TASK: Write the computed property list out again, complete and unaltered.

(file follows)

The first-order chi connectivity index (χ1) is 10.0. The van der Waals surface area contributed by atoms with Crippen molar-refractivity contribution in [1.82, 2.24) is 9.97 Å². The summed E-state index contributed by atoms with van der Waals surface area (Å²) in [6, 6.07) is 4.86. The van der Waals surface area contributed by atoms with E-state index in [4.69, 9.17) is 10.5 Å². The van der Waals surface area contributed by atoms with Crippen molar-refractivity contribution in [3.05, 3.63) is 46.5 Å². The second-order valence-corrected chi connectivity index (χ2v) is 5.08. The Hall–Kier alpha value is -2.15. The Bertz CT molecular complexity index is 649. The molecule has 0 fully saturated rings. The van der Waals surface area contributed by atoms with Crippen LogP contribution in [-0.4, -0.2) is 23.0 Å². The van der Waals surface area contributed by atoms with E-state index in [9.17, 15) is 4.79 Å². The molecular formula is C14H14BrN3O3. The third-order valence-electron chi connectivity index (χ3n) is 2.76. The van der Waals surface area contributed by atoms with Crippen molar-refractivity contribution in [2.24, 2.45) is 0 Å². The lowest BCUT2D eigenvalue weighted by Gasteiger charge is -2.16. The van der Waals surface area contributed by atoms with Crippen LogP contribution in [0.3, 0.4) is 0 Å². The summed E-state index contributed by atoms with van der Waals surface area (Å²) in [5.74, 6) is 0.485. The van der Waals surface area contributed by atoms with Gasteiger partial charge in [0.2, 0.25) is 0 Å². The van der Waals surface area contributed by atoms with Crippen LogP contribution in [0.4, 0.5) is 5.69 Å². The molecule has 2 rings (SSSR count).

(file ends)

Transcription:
The first-order chi connectivity index (χ1) is 10.0. The van der Waals surface area contributed by atoms with Crippen molar-refractivity contribution in [1.82, 2.24) is 9.97 Å². The summed E-state index contributed by atoms with van der Waals surface area (Å²) in [6, 6.07) is 4.86. The van der Waals surface area contributed by atoms with E-state index in [4.69, 9.17) is 10.5 Å². The van der Waals surface area contributed by atoms with Crippen molar-refractivity contribution in [3.05, 3.63) is 46.5 Å². The second-order valence-corrected chi connectivity index (χ2v) is 5.08. The Hall–Kier alpha value is -2.15. The Bertz CT molecular complexity index is 649. The molecule has 0 fully saturated rings. The van der Waals surface area contributed by atoms with Crippen LogP contribution in [-0.4, -0.2) is 23.0 Å². The van der Waals surface area contributed by atoms with E-state index in [9.17, 15) is 4.79 Å². The molecular formula is C14H14BrN3O3. The third-order valence-electron chi connectivity index (χ3n) is 2.76. The van der Waals surface area contributed by atoms with Crippen molar-refractivity contribution in [2.24, 2.45) is 0 Å². The lowest BCUT2D eigenvalue weighted by Gasteiger charge is -2.16. The van der Waals surface area contributed by atoms with Crippen LogP contribution in [0.3, 0.4) is 0 Å². The summed E-state index contributed by atoms with van der Waals surface area (Å²) in [5.74, 6) is 0.485. The van der Waals surface area contributed by atoms with Gasteiger partial charge in [0.2, 0.25) is 0 Å². The van der Waals surface area contributed by atoms with Crippen LogP contribution in [0.4, 0.5) is 5.69 Å². The molecule has 2 rings (SSSR count).